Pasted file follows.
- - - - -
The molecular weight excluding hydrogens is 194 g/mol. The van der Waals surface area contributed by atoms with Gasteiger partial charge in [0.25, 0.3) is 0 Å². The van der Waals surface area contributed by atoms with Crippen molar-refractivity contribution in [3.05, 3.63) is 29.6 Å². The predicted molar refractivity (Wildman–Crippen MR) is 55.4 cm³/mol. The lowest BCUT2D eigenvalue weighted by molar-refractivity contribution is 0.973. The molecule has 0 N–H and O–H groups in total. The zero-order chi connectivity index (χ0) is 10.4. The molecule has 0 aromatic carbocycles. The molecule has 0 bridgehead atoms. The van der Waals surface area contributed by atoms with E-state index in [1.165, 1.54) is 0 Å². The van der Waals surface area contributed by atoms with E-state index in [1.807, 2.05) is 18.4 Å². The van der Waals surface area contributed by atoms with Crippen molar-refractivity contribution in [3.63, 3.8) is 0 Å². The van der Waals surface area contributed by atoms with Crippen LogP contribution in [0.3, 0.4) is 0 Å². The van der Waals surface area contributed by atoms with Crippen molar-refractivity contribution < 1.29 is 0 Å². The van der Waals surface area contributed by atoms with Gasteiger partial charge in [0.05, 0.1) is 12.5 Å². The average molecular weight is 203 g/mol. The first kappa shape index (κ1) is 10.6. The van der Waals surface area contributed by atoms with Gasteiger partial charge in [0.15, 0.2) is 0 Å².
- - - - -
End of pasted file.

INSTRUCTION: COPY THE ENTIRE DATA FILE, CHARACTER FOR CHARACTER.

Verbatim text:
The molecular weight excluding hydrogens is 194 g/mol. The van der Waals surface area contributed by atoms with Gasteiger partial charge in [0.25, 0.3) is 0 Å². The van der Waals surface area contributed by atoms with Crippen molar-refractivity contribution in [3.05, 3.63) is 29.6 Å². The predicted molar refractivity (Wildman–Crippen MR) is 55.4 cm³/mol. The lowest BCUT2D eigenvalue weighted by molar-refractivity contribution is 0.973. The molecule has 0 N–H and O–H groups in total. The zero-order chi connectivity index (χ0) is 10.4. The molecule has 0 aromatic carbocycles. The molecule has 0 bridgehead atoms. The van der Waals surface area contributed by atoms with E-state index in [1.165, 1.54) is 0 Å². The van der Waals surface area contributed by atoms with E-state index in [1.807, 2.05) is 18.4 Å². The van der Waals surface area contributed by atoms with Crippen molar-refractivity contribution in [3.63, 3.8) is 0 Å². The van der Waals surface area contributed by atoms with Crippen LogP contribution in [0.3, 0.4) is 0 Å². The van der Waals surface area contributed by atoms with Crippen molar-refractivity contribution < 1.29 is 0 Å². The van der Waals surface area contributed by atoms with Gasteiger partial charge in [0.05, 0.1) is 12.5 Å². The average molecular weight is 203 g/mol. The first kappa shape index (κ1) is 10.6. The van der Waals surface area contributed by atoms with Gasteiger partial charge in [0.15, 0.2) is 0 Å².